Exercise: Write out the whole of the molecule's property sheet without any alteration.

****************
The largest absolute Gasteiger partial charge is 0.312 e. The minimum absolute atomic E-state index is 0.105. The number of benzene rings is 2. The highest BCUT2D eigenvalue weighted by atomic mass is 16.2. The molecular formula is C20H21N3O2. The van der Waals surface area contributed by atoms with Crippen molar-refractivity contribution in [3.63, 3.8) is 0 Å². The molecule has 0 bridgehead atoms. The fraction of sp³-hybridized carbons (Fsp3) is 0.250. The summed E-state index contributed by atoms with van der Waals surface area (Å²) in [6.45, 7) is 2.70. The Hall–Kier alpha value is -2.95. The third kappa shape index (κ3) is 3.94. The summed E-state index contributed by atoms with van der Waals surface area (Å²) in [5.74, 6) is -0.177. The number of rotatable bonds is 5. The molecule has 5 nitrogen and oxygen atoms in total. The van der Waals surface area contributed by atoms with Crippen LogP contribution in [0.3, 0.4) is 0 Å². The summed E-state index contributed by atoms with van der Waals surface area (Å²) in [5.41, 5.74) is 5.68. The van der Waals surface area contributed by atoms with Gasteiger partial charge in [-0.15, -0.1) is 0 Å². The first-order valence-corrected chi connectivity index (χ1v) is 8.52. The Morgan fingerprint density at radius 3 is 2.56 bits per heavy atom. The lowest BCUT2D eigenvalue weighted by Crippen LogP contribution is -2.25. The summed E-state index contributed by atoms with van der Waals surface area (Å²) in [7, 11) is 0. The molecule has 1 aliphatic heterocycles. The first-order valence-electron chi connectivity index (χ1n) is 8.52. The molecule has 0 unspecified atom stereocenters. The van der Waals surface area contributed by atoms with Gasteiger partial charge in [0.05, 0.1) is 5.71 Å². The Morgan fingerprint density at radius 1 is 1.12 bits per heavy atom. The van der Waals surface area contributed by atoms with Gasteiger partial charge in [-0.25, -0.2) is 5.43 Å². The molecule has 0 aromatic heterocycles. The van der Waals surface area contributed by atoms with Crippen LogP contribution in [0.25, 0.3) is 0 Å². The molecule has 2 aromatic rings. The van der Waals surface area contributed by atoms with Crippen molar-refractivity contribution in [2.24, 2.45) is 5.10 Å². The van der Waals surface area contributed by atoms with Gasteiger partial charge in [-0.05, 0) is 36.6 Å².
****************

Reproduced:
The largest absolute Gasteiger partial charge is 0.312 e. The minimum absolute atomic E-state index is 0.105. The number of benzene rings is 2. The highest BCUT2D eigenvalue weighted by atomic mass is 16.2. The molecular formula is C20H21N3O2. The van der Waals surface area contributed by atoms with Crippen molar-refractivity contribution in [3.63, 3.8) is 0 Å². The molecule has 0 bridgehead atoms. The fraction of sp³-hybridized carbons (Fsp3) is 0.250. The summed E-state index contributed by atoms with van der Waals surface area (Å²) in [6.45, 7) is 2.70. The Hall–Kier alpha value is -2.95. The third kappa shape index (κ3) is 3.94. The summed E-state index contributed by atoms with van der Waals surface area (Å²) in [5.74, 6) is -0.177. The number of rotatable bonds is 5. The molecule has 5 nitrogen and oxygen atoms in total. The van der Waals surface area contributed by atoms with Crippen LogP contribution in [0.3, 0.4) is 0 Å². The summed E-state index contributed by atoms with van der Waals surface area (Å²) in [5.41, 5.74) is 5.68. The van der Waals surface area contributed by atoms with Gasteiger partial charge in [-0.15, -0.1) is 0 Å². The first-order valence-corrected chi connectivity index (χ1v) is 8.52. The Morgan fingerprint density at radius 3 is 2.56 bits per heavy atom. The lowest BCUT2D eigenvalue weighted by Crippen LogP contribution is -2.25. The summed E-state index contributed by atoms with van der Waals surface area (Å²) in [7, 11) is 0. The molecule has 1 aliphatic heterocycles. The first-order valence-electron chi connectivity index (χ1n) is 8.52. The molecule has 0 unspecified atom stereocenters. The van der Waals surface area contributed by atoms with Gasteiger partial charge in [0.05, 0.1) is 5.71 Å². The Morgan fingerprint density at radius 1 is 1.12 bits per heavy atom. The van der Waals surface area contributed by atoms with Gasteiger partial charge in [-0.25, -0.2) is 5.43 Å². The molecule has 0 aromatic heterocycles. The van der Waals surface area contributed by atoms with Crippen LogP contribution in [0.25, 0.3) is 0 Å². The molecule has 2 aromatic rings. The van der Waals surface area contributed by atoms with Crippen molar-refractivity contribution in [2.24, 2.45) is 5.10 Å². The van der Waals surface area contributed by atoms with Gasteiger partial charge in [-0.05, 0) is 36.6 Å².